arbitration clause remains in effect for those claims that
fall outside the statute; and (3) Ms. Meardon must arbitrate
her claims to "exhaust her administrative remedies"
under section 10-3-1116(3). It further argues that even if,
as a matter of contract law, the conformity clause operates
to invalidate the arbitration clause, under FAA preemption
rules, the arbitration clause prevails.
11 Ms. Meardon responds that the trial court correctly
interpreted the conformity clause to invalidate the
arbitration clause, and that even if FAA preemption would
otherwise prohibit this operation of the conformity clause,
reverse-preemption, a doctrine unique to statutes that
regulate the insurance business, preempts FAA preemption
(thus the term "reverse-preemption"). We proceed to
separately address the effects of the conformity clause and
the various preemption arguments and counterarguments.
Standard of Review and Legal Principles
12 We must interpret the policy and subsection 1116(3) to
resolve this appeal. We review questions of statutory
interpretation and insurance contract interpretation de novo.
Goodman v. Heritage Builders, Inc., 2017 CO
13, ¶ 5; Allstate Ins. Co. v. Huizar, 52 P.3d
816, 819 (Colo. 2002).
13 When we interpret a statute, we must ascertain and give
effect to the legislature's intent. Colo. Dep't
of Revenue v. Creager Mercantile Co., 2017 CO
41M, ¶ 16. "We construe the entire statutory scheme
to give consistent, harmonious, and sensible effect to all
parts, " and "we give effect to words and phrases
according to their plain and ordinary meaning."
Denver Post Corp. v. Ritter, 255 P.3d 1083, 1089
(Colo. 2011). If a statute's language is clear, we apply
it as written. Id. But "[i]f the statutory
language is ambiguous, we may use other tools of statutory
interpretation to determine the General Assembly's
14 Similarly, the words of an insurance policy "should
be given their plain meaning according to common usage, and
strained constructions should be avoided." Allstate
Ins. Co., 52 P.3d at 819. As pertinent here,
"[b]ecause of the policy favoring arbitration, we
construe any ambiguities [in the insurance policy] in favor
of arbitration, and when an arbitration clause is broad or
unrestricted, the strong presumption favoring arbitration
applies with even greater force." BFN-Greeley, LLC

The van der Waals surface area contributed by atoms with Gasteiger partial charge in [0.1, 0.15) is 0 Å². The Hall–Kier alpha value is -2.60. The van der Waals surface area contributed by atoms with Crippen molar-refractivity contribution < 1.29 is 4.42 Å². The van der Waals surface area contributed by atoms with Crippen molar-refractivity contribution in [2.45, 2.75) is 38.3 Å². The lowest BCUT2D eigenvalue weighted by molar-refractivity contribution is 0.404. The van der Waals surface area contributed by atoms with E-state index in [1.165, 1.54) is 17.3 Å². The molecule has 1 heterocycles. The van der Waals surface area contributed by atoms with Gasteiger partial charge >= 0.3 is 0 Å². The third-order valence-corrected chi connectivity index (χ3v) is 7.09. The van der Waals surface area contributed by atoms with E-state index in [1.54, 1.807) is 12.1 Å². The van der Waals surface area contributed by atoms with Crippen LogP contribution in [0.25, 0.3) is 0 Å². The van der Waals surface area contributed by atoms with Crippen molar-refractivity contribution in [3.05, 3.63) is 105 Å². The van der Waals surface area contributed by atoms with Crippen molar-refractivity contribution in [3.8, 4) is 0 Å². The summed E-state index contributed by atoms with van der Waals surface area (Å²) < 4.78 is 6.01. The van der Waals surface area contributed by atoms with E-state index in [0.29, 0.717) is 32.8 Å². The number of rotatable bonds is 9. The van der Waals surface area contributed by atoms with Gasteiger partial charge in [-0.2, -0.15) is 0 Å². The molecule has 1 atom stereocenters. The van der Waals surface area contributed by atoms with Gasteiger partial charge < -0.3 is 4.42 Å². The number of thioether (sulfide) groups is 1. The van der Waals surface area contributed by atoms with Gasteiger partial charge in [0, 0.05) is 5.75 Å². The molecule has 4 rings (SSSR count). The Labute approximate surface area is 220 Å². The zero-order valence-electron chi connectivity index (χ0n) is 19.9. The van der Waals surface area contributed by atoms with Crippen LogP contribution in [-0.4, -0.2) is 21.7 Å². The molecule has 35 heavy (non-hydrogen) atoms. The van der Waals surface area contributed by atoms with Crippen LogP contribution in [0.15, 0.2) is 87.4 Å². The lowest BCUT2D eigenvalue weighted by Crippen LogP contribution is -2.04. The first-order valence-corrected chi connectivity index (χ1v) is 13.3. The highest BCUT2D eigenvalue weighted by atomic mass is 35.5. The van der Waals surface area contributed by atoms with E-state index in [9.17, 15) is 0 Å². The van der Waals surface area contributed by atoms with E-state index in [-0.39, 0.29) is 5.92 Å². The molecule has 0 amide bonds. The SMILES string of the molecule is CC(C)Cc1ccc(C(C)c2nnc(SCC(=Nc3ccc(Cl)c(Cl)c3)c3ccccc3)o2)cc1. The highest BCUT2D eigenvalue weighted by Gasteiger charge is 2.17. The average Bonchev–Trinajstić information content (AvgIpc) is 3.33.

v. Adair Grp., Inc., 141 P.3d 937, 940 (Colo.App. 2006).
"A valid and enforceable arbitration provision divests
the courts of jurisdiction over all disputes that are to be
arbitrated pending the conclusion of arbitration."
Mountain Plains Constructors, Inc. v. Torrez, 785
P.2d 928, 930 (Colo. 1990).
15 Parties to an insurance contract cannot agree to disregard
statutory requirements. See Peterman v. State Farm Mut.
Auto. Ins. Co., 961 P.2d 487, 492 (Colo. 1998)
(examining a consent-to-sue clause in an insurance contract
and explaining that "[p]arties may not privately
contract to abrogate statutory requirements or contravene the
public policy of this state"). To reflect this reality,
Freedom Life elected to include a conformity clause in its
insurance policy. The general effect of a conformity clause
is to modify the contract to conform to the laws in the
insured's state. See 2 Steven Plitt, Daniel
Maldonado, Joshua D. Rogers & Jordan R. Plitt,
Couch on Insurance § 19:3, Westlaw (3d
ed. database updated Dec. 2017). A conformity clause can be
triggered when an insurer is prohibited from, or required to,
include a certain provision in the policy. Id. Thus,
when an insurance policy contains a conformity clause, that
clause amends the policy terms that conflict with state law.
See Traders & Gen. Ins. Co. v. Pioneer Mut.
Comp. Co., 127 Colo. 516, 517-19, 258 P.2d 776, 777
(1953) (finding that a conformity clause requiring conformity
to the motor vehicle financial responsibility law made the
statute part of the insurance contract); see also Peters
v. Time Ins. Co., No. 10-CV-02962-RPM, 2011 WL 2784291
(D. Colo. July 14, 2011) (unpublished opinion) (concluding
that a conformity clause reformed the pre-existing condition
exclusion in the insurance policy to conform with the state
statute); Burke v. First Unum Life Ins. Co., 975
F.Supp. 310, 316 (S.D.N.Y. 1997) (finding that policy's
conformity clause "dictates that the policy be
considered as if it contained the statutory language");
Ill. Farmers Ins. Co. v. Glass Serv. Co., 683 N.W.2d
792, 802 (Minn. 2004) ("When an insurance policy
contains a conformity clause, as Farmers' policies do,
that clause amends all policy terms in conflict with
Minnesota law to conform to those laws.").
16 Importantly, a predicate for operation of the conformity
clause is a true conflict with state law. A mere
"difference" between the contract and state law is
insufficient to trigger the conformity clause. See Grant
Farms, Inc. v. Colo. Farm Bureau Mut. Ins. Co., 155 P.3d
537, 538 (Colo.App. 2006) ("A statute and [a] policy